1976-02-01

Application of Fuel Spray Theory to Exhaust Emission Control in a D.I. Diesel Engine 760214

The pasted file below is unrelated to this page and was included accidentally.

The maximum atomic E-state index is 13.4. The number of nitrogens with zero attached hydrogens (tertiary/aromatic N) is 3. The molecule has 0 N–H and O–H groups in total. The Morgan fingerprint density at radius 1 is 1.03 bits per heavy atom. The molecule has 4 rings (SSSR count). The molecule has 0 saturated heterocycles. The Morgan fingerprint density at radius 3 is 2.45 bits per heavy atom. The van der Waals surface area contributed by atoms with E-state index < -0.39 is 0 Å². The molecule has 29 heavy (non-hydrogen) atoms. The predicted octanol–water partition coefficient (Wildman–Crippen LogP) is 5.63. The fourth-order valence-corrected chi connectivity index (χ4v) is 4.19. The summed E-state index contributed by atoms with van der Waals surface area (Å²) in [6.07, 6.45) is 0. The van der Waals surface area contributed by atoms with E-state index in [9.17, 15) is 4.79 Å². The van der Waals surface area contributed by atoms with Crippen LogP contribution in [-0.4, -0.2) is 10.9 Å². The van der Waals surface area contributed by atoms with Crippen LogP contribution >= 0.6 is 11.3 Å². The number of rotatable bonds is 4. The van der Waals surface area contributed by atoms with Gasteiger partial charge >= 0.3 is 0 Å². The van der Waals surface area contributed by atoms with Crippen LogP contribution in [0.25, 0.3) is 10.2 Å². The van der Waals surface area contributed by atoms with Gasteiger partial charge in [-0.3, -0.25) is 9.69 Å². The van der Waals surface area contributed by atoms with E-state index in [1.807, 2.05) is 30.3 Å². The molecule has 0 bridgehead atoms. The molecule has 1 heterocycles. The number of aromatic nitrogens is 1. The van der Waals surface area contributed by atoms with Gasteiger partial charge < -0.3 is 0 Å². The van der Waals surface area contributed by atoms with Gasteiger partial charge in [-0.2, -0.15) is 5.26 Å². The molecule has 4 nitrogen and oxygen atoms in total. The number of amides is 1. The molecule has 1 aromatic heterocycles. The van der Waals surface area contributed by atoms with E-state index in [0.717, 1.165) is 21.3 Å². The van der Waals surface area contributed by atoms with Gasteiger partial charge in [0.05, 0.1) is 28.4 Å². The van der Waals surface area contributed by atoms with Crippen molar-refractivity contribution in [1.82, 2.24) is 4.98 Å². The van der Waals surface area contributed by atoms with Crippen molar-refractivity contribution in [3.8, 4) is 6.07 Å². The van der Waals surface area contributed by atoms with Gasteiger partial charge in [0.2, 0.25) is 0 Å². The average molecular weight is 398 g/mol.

Recently diesel engines are required to get not only high performance but also low pollution gas quality (oxides of nitrogen, carbon monoxide, unburned hydrocarbons and smoke). Our approach to this requirement is based on the fuel spray theory that good fuel-air mixing in the fuel spray developed into the quiescent air depends upon high kinetic energy of the spray motion. From the theoretical analysis of fuel spray motion in the quiescent air and the photographic study of the fuel spray combustion, it was found that higher rate of air entrainment into the fuel spray by its own kinetic energy gives a very important effect on the increasing of combustion efficiency in the diesel engine and the reduction of soot formation. So, we designed the high volumetric efficiency but low swirl generating intake port in order to charge sufficient air into the cylinder, and an improved fuel injection system to attain high injection rate and high injection pressure so as to obtain high cycle efficiency and good fuel-air mixing in the quiescent air. As a result of many tests on this system using a single cylinder engine, a D.I. multi-cylinder diesel engine with high cycle efficiency and low smoke density was developed. The fuel injection timing of this engine is retarded to reduce the oxides of nitrogen in the exhaust gas. The fuel injector and fuel injection timing at light loads are improved to reduce the hydrocarbons in the exhaust gas.

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